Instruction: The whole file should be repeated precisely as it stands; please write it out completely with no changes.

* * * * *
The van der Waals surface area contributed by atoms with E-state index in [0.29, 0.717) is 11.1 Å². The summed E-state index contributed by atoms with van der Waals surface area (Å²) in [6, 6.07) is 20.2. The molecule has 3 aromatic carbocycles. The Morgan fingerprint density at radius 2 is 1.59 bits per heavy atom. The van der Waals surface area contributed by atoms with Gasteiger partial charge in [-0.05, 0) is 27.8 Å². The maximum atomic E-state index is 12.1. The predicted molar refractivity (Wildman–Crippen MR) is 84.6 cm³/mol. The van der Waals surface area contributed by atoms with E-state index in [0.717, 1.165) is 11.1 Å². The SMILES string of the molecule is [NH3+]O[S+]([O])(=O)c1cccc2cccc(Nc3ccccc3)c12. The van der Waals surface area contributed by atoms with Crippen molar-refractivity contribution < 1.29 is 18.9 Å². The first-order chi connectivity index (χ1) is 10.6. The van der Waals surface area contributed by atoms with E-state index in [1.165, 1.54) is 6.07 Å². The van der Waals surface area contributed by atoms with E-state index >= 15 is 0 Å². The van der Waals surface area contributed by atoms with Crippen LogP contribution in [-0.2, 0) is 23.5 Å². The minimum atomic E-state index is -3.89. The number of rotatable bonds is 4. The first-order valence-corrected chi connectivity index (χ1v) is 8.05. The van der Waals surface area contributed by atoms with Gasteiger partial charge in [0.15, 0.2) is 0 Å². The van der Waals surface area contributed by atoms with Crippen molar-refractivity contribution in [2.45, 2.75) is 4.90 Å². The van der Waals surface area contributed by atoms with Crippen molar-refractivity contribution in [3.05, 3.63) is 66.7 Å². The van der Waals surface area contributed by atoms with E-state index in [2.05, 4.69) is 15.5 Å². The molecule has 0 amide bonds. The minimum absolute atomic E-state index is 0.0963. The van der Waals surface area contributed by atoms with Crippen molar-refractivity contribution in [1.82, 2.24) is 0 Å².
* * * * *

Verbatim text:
The van der Waals surface area contributed by atoms with E-state index in [0.29, 0.717) is 11.1 Å². The summed E-state index contributed by atoms with van der Waals surface area (Å²) in [6, 6.07) is 20.2. The molecule has 3 aromatic carbocycles. The Morgan fingerprint density at radius 2 is 1.59 bits per heavy atom. The van der Waals surface area contributed by atoms with Gasteiger partial charge in [-0.05, 0) is 27.8 Å². The maximum atomic E-state index is 12.1. The predicted molar refractivity (Wildman–Crippen MR) is 84.6 cm³/mol. The van der Waals surface area contributed by atoms with E-state index in [0.717, 1.165) is 11.1 Å². The SMILES string of the molecule is [NH3+]O[S+]([O])(=O)c1cccc2cccc(Nc3ccccc3)c12. The van der Waals surface area contributed by atoms with Crippen molar-refractivity contribution < 1.29 is 18.9 Å². The first-order chi connectivity index (χ1) is 10.6. The van der Waals surface area contributed by atoms with E-state index in [1.165, 1.54) is 6.07 Å². The van der Waals surface area contributed by atoms with E-state index >= 15 is 0 Å². The van der Waals surface area contributed by atoms with Crippen LogP contribution in [-0.2, 0) is 23.5 Å². The minimum atomic E-state index is -3.89. The number of rotatable bonds is 4. The first-order valence-corrected chi connectivity index (χ1v) is 8.05. The van der Waals surface area contributed by atoms with Gasteiger partial charge in [0.15, 0.2) is 0 Å². The van der Waals surface area contributed by atoms with Crippen molar-refractivity contribution in [2.45, 2.75) is 4.90 Å². The van der Waals surface area contributed by atoms with Crippen molar-refractivity contribution in [3.05, 3.63) is 66.7 Å². The van der Waals surface area contributed by atoms with E-state index in [2.05, 4.69) is 15.5 Å². The molecule has 0 amide bonds. The minimum absolute atomic E-state index is 0.0963. The van der Waals surface area contributed by atoms with Crippen molar-refractivity contribution in [1.82, 2.24) is 0 Å².